The Changing American Workplace
By Deborah L. Vence
New research from Gallup indicates that changes affecting organizations today are “coming fast and furious,” and “forcing organizations to reconsider how they manage and optimize performance in a time when the very essence of how, when and where people work and the value they place on work are shifting.”
Research from the 2017 State of the American Workplace report by Gallup, a management consulting company in Washington, D.C., was based on data from more than 195,600 U.S. employees through the Gallup Panel and Gallup Daily tracking in 2015 and 2016, and more than 31 million respondents through Gallup’s Q12 Client Database. The report was first launched in 2010. The most recent report is the third iteration.
In the most current report, worker optimism is on the rise. “Typically, a relatively high number of employees who voluntarily leave their job signals greater confidence among workers who believe they have more and better options. The number of Americans voluntarily leaving their job in August 2012 was 2.1 million.”
In December 2015, Bureau of Labor Statistics (BLS) data showed that the number of Americans who voluntarily left their job reached a post-recession high of nearly 3.1 million workers. And, in August 2016, the number still stood at 3 million workers. Americans have increasingly positive perceptions of the job market and what it offers.
In 2012, an average of 19 percent of people said it was a good time to find a quality job. For the first three quarters of 2016, however, an average of 42 percent said the same thing. Among those in the labor force (employed, unemployed, or looking for work), the number was even higher, at 47 percent.
To boot, Americans’ confidence in finding a job as good as their current one if they happen to be laid off also has been restored. Currently, “63 percent believes it is ‘very likely’ or ‘somewhat likely’ that they would find a job as good as the one they have, up from 42 percent who said the same in 2010. The current figure is similar to what Gallup measured in early 2007 before the recession.”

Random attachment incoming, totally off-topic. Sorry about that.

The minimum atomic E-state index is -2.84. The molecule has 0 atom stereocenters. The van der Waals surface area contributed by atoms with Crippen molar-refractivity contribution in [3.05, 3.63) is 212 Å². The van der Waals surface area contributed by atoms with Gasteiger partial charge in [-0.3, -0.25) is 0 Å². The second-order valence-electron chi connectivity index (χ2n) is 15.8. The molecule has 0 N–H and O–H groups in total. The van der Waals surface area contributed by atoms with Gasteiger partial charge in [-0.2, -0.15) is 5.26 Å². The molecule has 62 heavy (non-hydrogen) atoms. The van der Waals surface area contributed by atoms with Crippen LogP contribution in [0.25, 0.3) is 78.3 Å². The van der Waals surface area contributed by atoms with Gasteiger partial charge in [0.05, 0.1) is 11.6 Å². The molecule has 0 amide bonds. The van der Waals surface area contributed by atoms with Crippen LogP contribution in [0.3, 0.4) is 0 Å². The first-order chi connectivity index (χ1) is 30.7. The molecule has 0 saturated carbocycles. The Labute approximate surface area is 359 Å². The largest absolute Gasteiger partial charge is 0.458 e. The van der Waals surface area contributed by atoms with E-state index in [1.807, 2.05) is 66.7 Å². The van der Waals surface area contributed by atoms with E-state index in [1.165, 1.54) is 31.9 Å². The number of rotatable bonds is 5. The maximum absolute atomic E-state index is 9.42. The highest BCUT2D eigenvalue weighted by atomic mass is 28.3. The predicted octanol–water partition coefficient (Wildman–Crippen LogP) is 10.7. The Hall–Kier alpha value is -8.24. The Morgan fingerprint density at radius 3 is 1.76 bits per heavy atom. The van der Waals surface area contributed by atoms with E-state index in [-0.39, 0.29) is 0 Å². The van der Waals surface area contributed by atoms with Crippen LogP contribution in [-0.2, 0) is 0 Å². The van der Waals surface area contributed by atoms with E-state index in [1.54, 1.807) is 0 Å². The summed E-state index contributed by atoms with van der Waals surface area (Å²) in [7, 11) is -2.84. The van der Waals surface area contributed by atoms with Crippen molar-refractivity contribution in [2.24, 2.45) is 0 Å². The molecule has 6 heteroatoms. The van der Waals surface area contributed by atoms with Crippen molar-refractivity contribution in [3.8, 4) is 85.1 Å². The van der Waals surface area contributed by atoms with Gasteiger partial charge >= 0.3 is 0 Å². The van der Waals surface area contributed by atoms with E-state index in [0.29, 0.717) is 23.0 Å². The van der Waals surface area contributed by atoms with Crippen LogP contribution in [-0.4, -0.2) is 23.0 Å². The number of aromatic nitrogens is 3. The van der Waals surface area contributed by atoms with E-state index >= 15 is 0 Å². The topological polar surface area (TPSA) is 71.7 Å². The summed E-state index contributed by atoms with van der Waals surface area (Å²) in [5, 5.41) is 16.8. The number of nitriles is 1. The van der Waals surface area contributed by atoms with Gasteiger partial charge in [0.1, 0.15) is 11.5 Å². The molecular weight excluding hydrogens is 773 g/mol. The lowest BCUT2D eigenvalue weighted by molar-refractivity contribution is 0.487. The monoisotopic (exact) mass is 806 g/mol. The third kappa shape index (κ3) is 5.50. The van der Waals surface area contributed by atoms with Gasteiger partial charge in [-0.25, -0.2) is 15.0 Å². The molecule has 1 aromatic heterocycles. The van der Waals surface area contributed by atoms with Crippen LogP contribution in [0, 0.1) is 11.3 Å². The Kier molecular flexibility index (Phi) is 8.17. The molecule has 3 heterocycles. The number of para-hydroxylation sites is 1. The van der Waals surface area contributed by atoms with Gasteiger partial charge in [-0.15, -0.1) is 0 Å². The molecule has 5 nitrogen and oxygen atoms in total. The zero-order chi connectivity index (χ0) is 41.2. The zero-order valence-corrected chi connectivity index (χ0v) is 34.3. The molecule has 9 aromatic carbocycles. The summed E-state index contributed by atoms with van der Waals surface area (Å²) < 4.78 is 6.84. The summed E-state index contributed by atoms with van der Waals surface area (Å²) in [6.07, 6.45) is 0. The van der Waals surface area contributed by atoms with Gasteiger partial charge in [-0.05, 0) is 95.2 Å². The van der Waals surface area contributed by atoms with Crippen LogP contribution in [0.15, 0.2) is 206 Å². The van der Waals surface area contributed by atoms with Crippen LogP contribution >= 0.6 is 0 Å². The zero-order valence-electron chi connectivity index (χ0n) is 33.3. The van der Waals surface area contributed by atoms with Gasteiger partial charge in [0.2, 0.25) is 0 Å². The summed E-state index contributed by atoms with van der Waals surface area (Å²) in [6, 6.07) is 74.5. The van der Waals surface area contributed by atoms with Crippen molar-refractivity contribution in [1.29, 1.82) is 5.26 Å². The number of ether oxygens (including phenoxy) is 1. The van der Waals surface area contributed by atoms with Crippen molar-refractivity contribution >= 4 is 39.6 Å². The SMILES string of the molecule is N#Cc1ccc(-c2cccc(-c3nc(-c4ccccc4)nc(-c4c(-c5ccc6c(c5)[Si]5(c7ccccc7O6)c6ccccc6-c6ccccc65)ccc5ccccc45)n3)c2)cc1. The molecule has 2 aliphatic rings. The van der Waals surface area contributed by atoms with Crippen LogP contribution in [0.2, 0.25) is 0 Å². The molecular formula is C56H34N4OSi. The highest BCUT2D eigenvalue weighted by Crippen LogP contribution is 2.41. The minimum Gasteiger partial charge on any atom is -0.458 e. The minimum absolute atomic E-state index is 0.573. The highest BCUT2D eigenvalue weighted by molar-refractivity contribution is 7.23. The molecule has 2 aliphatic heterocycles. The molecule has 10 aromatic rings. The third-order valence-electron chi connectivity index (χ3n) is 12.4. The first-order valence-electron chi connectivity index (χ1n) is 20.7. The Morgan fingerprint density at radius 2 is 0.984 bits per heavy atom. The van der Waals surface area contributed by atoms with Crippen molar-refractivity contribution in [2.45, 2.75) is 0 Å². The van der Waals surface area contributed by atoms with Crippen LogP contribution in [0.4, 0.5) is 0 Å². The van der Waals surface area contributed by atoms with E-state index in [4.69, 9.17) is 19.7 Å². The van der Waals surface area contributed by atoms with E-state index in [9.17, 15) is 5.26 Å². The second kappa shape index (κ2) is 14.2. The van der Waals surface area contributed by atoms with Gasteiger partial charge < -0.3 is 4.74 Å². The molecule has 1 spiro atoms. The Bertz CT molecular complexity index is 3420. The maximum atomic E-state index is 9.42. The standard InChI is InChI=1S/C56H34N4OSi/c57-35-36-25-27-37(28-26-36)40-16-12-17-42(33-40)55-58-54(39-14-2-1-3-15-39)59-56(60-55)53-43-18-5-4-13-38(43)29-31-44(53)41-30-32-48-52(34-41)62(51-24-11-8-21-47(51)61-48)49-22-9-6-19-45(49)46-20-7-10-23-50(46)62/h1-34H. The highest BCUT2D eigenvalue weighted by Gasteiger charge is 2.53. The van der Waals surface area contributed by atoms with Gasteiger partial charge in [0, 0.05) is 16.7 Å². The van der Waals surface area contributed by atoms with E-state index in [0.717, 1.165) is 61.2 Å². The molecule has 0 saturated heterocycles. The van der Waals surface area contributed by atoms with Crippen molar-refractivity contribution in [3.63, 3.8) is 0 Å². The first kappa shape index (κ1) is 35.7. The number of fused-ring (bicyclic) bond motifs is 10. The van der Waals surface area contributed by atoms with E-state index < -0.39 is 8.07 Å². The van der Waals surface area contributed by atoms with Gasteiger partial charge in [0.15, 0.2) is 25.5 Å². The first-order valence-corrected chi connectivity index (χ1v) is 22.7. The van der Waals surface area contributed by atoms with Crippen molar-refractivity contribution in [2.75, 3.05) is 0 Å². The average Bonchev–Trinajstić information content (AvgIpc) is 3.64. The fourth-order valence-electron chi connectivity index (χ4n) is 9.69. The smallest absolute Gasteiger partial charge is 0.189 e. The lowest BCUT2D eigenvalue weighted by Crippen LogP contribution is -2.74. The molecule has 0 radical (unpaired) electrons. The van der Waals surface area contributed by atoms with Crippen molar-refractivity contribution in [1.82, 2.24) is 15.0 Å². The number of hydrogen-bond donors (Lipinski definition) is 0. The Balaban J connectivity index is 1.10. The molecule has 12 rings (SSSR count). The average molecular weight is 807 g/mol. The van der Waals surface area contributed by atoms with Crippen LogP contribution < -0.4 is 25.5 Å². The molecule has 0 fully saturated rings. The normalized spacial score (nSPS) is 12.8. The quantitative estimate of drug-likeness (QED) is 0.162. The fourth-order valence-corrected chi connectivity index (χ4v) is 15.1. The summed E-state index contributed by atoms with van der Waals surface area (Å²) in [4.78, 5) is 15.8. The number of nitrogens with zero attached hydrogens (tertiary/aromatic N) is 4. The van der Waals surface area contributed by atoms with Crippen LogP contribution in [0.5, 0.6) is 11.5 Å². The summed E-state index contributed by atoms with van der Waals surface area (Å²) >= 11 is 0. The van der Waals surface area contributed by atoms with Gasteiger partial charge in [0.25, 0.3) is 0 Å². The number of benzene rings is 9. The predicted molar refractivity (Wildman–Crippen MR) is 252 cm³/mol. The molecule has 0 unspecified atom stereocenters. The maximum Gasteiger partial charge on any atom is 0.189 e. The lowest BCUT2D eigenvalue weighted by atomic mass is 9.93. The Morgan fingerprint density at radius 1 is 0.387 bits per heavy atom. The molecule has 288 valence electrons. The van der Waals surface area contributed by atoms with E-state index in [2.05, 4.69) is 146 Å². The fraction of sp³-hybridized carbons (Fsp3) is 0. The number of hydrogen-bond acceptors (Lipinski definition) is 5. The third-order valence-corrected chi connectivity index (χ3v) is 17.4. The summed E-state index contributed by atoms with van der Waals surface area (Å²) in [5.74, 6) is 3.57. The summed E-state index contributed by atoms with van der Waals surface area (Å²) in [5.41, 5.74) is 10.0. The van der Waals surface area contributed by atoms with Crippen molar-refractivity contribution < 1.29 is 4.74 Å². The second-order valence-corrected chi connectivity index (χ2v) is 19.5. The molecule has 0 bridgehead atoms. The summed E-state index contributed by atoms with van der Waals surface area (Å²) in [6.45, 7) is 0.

If that’s not enough, “New and emerging technologies are transforming the way work gets done.” That is, more people are doing their job virtually or remotely, and at various times of the day, rather than between 8 a.m. and 5 p.m., and teams have fewer face-to-face interactions, communicating increasingly through e-mail, instant messaging and conference calls.
From “2012 to 2016, the number of employees working remotely rose by four percentage points, from 39 percent to 43 percent, and employees working remotely spent more time doing so.”
When it comes to employee engagement, the numbers are concerning, with only one-third of U.S. employees engaged in their work and workplace. Only about one in five indicated that their performance is managed in a way that motivates them to do outstanding work. Employees feel rather indifferent about their job and the work they are being asked to do. Organizations are not giving them compelling reasons to stay, so it should come as no surprise that most employees (91 percent) say the last time they changed jobs, they left their company to do so.
What’s more, a sense of urgency exists for company leaders to define and convey their vision more clearly, and rally employees around it.
Gallup data also revealed that employees have little belief in their companies’ leadership, with data showing that 22 percent of employees strongly agree the leadership of their organization has a clear direction for the organization; 15 percent of employees strongly agree the leadership of their organization makes them enthusiastic about the future; and 13 percent of employees strongly agree the leadership of their organization communicates effectively with the rest of the organization.